Tuesday, November 17, 2009

1 Thessalonians 4:13-18

V13-18 – 13Brothers, we do not want you to be ignorant about those who fall asleep, or to grieve like the rest of men, who have no hope. 14We believe that Jesus died and rose again and so we believe that God will bring with Jesus those who have fallen asleep in Him. 15According to the Lord’s own word, we tell you that we who are still alive, who are left till the coming of the Lord, will certainly not precede those who have fallen asleep. 16For the Lord Himself will come down from heaven, with a loud command, with the voice of the archangel and with the trumpet call of God, and the dead in Christ will rise first. 17After that, we who are still alive and are left will be caught up together with them in the clouds to meet the Lord in the air. And so we will be with the Lord forever. 18Therefore encourage each other with these words.

Paul had already taught the Thessalonian Christians about the second coming of Christ (1 Thessalonians 2:19; 3:13), but he apparently did not have time to complete that teaching due to the death threats coming his way. So here he adds to what he had taught them in person, beginning with teaching about the dead, and he’ll apply that teaching for them in the final chapter of this letter. Then, as we’ll see, he addresses specific concerns about this eschatological instruction in 2 Thessalonians. In the meantime, Paul calls the dead “those who fall asleep,” which was a standard multi-cultural and multi-religious metaphor for describing the dead more tenderly. (It does not speak of “soul-sleep,” but of the body’s stationary, unresponsive position.) Paul wants Christians to grieve over the dead in Christ in a different way than the world grieves. Christian grief is done with hope; unbelievers lack hope, or at least their hope is false and unfounded. But our hope comes from the resurrection of Christ (v14). Because “we believe that Jesus died and rose again,” it logically follows that “we believe that God will bring with Jesus those who have [died] in Him.” Calvin concludes, “Those that are by faith ingrafted into Christ, have death in common with Him, that they may be partakers with Him of life.” This is an encouraging, pastoral teaching, and Paul elaborates on additional questions in his other epistles. For example, Paul explains the resurrection body in 1 Corinthians 15:35-37.

Vincent Cheung says of the second coming of Christ, “It is cited [here] to produce motivation in sanctification, anchor in temptation, comfort in bereavement, and strength in persecution. It is even used to identify those who belong to Christ – those who believe in Him look forward to His glorious return (1 Corinthians 1:7-8, 16:22-24; Philippians 3:20-21; Titus 2:12-15; 2 Timothy 4:1, 8; Hebrews 9:27-28; 2 Peter 3:11-12; 1 John 2:28). The doctrine does not only provide hope for us as believers, but it imposes a moral obligation on us to look forward to the Lord’s return and to order our lives in a manner that is consistent with this expectation. And it is to be a natural part of our preaching and conversation.”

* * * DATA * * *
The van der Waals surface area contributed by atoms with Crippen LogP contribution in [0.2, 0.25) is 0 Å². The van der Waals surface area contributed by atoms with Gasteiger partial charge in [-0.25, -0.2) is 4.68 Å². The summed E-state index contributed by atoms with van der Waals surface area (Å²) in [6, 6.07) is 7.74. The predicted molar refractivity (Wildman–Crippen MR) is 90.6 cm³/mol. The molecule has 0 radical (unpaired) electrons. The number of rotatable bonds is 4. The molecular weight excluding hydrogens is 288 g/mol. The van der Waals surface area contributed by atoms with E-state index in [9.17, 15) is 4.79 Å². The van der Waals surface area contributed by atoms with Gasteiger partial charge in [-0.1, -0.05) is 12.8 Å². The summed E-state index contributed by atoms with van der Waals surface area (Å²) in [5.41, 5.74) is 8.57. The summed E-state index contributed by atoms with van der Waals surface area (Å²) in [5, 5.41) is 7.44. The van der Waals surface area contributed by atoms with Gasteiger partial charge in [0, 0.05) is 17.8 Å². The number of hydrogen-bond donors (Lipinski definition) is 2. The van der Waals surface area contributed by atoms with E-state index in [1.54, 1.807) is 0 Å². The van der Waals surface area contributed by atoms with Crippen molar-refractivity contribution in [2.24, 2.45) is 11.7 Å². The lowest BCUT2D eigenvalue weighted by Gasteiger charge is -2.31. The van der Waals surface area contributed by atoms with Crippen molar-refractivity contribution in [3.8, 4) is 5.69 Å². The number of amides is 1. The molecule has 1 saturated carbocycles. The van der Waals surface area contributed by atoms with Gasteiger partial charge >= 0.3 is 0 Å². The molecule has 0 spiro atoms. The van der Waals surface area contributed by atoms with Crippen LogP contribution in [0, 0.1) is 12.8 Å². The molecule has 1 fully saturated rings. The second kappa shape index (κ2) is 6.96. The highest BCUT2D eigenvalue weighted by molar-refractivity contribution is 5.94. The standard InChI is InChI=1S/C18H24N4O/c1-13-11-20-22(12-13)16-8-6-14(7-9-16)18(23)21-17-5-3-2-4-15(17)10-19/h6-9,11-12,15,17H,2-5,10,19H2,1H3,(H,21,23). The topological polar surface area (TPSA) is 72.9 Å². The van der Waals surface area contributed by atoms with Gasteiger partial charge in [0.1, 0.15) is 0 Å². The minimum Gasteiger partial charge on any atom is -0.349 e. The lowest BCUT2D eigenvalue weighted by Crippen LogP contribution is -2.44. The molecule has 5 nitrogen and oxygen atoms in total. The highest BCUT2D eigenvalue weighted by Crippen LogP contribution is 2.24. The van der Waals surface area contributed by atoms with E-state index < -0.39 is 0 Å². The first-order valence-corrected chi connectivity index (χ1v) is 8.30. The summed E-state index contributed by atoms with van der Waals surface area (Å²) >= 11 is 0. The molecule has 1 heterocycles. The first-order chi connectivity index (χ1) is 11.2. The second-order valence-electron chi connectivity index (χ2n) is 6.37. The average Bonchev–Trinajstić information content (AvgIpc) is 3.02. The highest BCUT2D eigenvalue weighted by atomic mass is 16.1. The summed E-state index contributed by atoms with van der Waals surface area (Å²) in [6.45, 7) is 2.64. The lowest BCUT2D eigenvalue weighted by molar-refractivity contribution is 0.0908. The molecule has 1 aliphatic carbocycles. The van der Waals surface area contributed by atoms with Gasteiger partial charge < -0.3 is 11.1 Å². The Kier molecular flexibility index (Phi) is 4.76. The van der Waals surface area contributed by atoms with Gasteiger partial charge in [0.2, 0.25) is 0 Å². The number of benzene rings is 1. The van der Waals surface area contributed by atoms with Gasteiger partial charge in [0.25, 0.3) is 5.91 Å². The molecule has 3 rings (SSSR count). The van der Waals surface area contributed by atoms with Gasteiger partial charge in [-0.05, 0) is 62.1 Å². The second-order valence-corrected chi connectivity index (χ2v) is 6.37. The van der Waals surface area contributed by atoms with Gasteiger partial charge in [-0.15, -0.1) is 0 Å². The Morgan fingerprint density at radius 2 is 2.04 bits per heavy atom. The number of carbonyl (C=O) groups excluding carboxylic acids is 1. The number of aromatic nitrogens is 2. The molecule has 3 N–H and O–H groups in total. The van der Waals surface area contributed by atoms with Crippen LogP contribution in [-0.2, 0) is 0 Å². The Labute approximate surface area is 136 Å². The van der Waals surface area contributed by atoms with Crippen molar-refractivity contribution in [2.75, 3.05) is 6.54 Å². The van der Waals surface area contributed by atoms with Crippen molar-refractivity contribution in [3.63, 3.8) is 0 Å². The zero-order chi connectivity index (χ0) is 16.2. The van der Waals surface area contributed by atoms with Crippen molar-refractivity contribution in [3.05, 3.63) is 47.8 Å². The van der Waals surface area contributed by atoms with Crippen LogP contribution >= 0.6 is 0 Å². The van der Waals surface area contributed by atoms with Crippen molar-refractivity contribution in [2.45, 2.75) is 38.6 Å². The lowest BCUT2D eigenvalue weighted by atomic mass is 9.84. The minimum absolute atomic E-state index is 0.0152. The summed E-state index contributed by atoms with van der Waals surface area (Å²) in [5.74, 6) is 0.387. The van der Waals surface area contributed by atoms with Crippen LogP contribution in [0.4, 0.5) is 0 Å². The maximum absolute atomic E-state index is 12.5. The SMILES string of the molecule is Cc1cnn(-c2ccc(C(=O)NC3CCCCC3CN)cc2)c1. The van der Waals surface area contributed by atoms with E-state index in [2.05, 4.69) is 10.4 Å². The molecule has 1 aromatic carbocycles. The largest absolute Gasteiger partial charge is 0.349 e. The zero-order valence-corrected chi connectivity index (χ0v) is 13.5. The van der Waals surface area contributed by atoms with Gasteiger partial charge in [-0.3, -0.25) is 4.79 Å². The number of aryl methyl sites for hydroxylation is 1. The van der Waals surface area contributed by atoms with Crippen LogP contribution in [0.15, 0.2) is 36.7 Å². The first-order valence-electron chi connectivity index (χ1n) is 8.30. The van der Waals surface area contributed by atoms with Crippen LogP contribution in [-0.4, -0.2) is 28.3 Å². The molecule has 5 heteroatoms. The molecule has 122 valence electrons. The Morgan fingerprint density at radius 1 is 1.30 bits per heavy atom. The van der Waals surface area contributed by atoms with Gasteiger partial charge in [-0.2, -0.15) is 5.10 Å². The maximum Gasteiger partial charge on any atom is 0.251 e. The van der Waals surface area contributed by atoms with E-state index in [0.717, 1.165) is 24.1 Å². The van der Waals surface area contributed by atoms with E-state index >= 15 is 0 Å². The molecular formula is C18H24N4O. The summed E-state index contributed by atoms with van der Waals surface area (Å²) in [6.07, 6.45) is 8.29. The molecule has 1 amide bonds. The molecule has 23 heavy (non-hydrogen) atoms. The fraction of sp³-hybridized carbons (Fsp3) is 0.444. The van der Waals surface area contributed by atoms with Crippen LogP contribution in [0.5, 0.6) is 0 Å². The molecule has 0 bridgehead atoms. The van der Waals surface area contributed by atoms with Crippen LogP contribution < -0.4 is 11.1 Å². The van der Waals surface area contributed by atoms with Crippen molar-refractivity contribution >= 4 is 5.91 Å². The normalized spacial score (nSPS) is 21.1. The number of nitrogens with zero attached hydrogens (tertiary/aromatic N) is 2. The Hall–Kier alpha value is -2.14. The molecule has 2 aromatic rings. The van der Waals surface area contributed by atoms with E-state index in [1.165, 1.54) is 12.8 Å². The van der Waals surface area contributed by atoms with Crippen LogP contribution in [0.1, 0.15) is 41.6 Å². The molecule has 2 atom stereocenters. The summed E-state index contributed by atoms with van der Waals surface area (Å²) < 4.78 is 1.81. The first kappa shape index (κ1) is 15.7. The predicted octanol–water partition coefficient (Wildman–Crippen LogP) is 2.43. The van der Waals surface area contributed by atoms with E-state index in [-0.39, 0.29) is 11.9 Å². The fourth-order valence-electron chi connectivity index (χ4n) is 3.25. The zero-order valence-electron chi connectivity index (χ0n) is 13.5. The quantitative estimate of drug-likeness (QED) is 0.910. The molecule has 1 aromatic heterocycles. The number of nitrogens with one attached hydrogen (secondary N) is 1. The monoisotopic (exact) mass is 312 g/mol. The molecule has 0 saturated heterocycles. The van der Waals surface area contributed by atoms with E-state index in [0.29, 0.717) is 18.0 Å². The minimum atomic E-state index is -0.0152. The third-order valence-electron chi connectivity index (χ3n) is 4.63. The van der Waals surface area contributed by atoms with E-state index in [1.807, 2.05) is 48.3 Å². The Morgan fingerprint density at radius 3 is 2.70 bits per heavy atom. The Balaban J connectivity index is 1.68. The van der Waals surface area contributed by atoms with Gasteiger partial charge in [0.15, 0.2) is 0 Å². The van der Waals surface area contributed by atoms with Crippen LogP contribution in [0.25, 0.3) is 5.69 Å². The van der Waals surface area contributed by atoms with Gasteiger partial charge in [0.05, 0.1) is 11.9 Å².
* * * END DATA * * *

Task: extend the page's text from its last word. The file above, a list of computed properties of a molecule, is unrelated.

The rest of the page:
In v15, Paul teaches “according to the Lord’s own word,” that the living will not precede the dead to heaven. Some people may have thought (2 Esdras 13:14-24 – a Jewish apocalyptic text) that those living at the second coming of Christ were more blessed, that they alone would receive eternal life. Apparently, many Jews (and Gentiles), such as the Sadducees, did not believe in a resurrection at all; still others hoped in vain for some type of resurrection, but nothing like the one Christ provides. So Paul implies in this teaching that all in Christ – whether dead or alive at His coming – are equally blessed with His resurrection power unto eternal life in heaven. He doesn’t speak here concerning unbelievers and in fact only mentions the resurrection of unbelievers unto judgment in Acts 24:15; see also Acts 17:31; Romans 2:5-16. Calvin says, “He says nothing as to the reprobate, because this did not tend to the consolation of the pious, of which he is now treating.”

Calvin begins his commentary on v16 by saying, “The Apostle unquestionably had nothing farther in view here than to give some taste of the magnificence and venerable appearance of the Judge, until we shall behold it fully. With this taste it becomes us in the mean time to rest satisfied.” Keeping that in mind, we see that Paul speaks of the resurrection of believers. He mentions “a loud command,” or cry from Jesus, “the voice of the archangel,” and “the trumpet call of God,” declaring a most-certainly public rapture (“caught up” from v17). When Paul teaches on the rapture, it’s not meant to be a full lesson on the doctrine of eschatological events – that will come in 2 Thessalonians – but it is meant to be pastoral teaching for the grieving to assure them (“encourage each other” from v18) of reunion with loved ones. So we conclude this chapter with the key doctrinal take-away – that Jesus Christ will come again, and when He comes, He will receive His people to be with Him forever (v17).

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